If you enjoy a side of history and tradition with your beer, be sure to visit to one of Amsterdam’s atmospheric brown cafés during your stay. Dotted along the cobbled streets and picturesque canals of the Dutch capital, these rustic watering holes are an intrinsic part of the city’s culture, and a charming place to get an authentic feel for local life. Whether you’re keen on sampling regional beers, or simply want to relax and watch the world go by in a comfortable snug with a bit of an old-world feel, these time-honored establishments are certainly worth seeking out. Read on to find out more about Amsterdam’s famous brown cafés, then check out our pick of the best establishments to discover for yourself.
What is a brown café?
A bruine kroeg in Amsterdam is not a café in the usual sense of a coffee shop, but rather a comfortable tavern where you can enjoy beer, genever (a juniper-flavored Dutch spirit, an ancestor of gin) and other beverages. Usually small and intimate in scale, these laid-back, friendly establishments serve a similar function to the local pub in British culture. Viewed by Amsterdam residents almost as an extension of their home, they’re a place to unwind, read the newspaper, or chat with friends and neighbors over your favorite tipple.
Why is it called a brown café?
The term brown café (also known as a brown bar) comes from the predominant color scheme of their interiors: think dark wooden paneling, well-worn furniture, antique fittings and yellowish walls tinted by centuries of tobacco smoke. This is not a façade put on for tourists, either – many of the brown cafés have been in operation since the 1600s, demonstrating how deeply entrenched and valued they are among the local population. If you love old buildings with plenty of period ambiance, you’re sure to be enchanted by these vintage taverns.
What can I expect?
Brown cafés are the epitome of gezillig, which is the Dutch equivalent of the much-discussed Danish concept of hygge – a word that very loosely translates as a feeling of coziness and companionable contentment. They’re the perfect place to hide away on a chilly winter’s evening, savoring a peaceful drink with good companions, or to chill out on a lazy summer afternoon while watching the world go by.
Here you’ll find an easy-going mix of regulars, students, and visitors who love to venture off the beaten track and drink where the locals drink – making it the perfect place to get a sense of Amsterdam society. Many of the cafés don’t even play music, to ensure the atmosphere is just right for conversation.
Most of the brown cafés specialize in Dutch and Belgian beers and ales, and occasionally you may even get to sample a product brewed on site. The bartenders are knowledgeable and can help guide you through the different selections, and many of the cafés also serve simple, hearty bar food, such as cheese sandwiches, soup or bitterballen (crispy, deep-fried meatballs), to help line your stomach as you while away the time.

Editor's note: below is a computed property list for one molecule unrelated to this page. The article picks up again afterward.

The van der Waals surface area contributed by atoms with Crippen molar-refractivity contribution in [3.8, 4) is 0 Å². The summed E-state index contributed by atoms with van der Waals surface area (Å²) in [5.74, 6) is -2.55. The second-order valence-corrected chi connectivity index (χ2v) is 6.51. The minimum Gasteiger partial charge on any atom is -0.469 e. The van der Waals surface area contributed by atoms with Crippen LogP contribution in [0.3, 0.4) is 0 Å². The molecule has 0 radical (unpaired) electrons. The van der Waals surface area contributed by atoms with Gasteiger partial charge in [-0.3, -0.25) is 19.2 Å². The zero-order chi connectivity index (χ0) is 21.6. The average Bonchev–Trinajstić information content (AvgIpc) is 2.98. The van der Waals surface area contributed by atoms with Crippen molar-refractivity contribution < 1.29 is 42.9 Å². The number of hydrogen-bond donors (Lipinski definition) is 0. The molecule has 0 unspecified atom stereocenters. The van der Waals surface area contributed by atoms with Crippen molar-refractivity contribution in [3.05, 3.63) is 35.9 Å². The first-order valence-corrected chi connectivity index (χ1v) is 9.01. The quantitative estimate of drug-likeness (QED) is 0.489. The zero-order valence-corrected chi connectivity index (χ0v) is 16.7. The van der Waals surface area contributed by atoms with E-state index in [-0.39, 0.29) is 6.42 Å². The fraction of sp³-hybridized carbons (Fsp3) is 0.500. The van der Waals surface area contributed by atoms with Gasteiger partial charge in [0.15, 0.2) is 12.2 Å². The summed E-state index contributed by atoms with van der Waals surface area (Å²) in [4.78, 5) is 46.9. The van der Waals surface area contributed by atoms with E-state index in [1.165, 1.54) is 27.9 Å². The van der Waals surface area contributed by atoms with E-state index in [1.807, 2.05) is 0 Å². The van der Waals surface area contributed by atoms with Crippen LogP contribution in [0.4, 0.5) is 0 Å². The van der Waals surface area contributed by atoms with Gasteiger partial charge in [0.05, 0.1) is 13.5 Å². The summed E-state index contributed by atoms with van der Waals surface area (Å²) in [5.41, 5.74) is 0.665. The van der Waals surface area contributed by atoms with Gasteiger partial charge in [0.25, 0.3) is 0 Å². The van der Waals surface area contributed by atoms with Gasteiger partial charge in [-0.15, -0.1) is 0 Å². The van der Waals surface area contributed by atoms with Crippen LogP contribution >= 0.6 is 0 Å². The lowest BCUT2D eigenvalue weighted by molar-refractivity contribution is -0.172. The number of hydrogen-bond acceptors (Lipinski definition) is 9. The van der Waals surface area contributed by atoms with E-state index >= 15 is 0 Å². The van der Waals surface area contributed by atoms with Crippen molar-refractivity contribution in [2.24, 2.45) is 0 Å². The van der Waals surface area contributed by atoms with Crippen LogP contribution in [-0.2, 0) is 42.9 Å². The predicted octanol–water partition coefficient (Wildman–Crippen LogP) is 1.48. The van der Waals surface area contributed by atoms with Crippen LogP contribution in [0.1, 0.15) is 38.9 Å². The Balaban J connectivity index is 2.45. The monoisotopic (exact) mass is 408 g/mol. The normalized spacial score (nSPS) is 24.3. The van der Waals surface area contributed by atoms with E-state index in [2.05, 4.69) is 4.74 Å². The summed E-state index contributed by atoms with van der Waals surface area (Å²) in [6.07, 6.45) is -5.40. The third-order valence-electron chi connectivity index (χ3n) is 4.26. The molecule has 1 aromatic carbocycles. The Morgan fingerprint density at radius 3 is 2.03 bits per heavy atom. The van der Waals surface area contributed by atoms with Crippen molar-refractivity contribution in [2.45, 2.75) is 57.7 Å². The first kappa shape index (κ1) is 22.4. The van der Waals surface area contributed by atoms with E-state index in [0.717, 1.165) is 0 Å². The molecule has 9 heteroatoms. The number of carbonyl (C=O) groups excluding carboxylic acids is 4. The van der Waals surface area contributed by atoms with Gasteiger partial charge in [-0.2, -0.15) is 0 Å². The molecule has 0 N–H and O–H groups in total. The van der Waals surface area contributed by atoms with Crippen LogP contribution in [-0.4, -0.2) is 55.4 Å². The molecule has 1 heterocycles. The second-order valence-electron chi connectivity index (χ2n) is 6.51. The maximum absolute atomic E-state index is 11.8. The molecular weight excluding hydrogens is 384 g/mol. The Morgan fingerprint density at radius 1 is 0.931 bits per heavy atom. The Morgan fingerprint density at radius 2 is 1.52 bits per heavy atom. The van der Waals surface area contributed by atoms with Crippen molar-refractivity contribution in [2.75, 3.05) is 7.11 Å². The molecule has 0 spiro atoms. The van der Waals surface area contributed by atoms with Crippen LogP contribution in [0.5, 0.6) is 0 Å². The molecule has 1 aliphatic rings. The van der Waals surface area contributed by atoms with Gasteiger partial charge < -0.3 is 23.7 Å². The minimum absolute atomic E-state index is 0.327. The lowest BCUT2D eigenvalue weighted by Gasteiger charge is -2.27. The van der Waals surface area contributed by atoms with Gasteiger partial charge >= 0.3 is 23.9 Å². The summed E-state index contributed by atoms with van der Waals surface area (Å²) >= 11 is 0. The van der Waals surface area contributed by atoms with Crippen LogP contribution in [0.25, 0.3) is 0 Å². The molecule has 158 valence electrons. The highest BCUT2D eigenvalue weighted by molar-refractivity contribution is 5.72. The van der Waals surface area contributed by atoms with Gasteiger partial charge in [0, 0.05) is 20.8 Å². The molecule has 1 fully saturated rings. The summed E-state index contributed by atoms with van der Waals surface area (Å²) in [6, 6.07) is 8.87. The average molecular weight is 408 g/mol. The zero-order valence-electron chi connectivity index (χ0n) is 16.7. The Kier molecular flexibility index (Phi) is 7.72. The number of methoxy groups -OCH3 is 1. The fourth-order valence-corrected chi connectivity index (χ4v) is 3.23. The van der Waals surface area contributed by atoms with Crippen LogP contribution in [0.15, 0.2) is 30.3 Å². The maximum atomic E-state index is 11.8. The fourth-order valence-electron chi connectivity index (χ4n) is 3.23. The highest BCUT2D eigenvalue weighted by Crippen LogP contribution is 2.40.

If all this sounds appealing, check out our brown café recommendations below on your next trip to Amsterdam – the concierge team at the Radisson Blu Hotel, Amsterdam City Center will be happy to provide directions and help you choose.
Amsterdam’s best brown cafés
If you're in the mood for a lively, easy to spot place, then Café Hoppe is in the prime location in the busy Spui area. It is one of Amsterdam's most historic bars with vintage barrels posing as decoration. King's Day celebrations are definitely a must to see at this spot! Café Papenilland is set right on the waterside on the famous Prinsengracht and Brouwersgracht canals and is the picture-perfect brown café, ideal for a quiet drink before heading out on one of the boat tours that moor out front. Head to the oldest pub in Amsterdam, Café Karpershoek near Central Station. The building itself dates from 1557, and there’s been a tavern on the site since 1606, when it catered to sailors from the Dutch East India Company (VOC). It’s easy to feel like you’ve stepped back in time here, with the simple wood interior, antique prints and paintings and sand-covered floors. Café De Pieper has low ceilings, blue Delft tiles, original stained glass and sawdust on the floor, making this small, friendly brown café as authentic as they come. Just a short walk from Leidseplein, the pub has been serving up Dutch beer since 1665 (the taps themselves date from the 19th century). Who would have thought you could go to a café called "The Grape"? Café De Druif is just that, translated in English, of course. This handsome brown café has been serving alcohol since at least 1631, putting it among the oldest taverns in the city. Formerly a distillery, as well as an embarkation point where sailors could sign up as crew on the VOC merchant ships, the building still evokes a bygone age with its gas chandeliers, vintage spirit barrels and traditional carpet-covered tables.
Psst! Once you've had your fill of coffee and beer, make sure you find out where you can eat out in Amsterdam!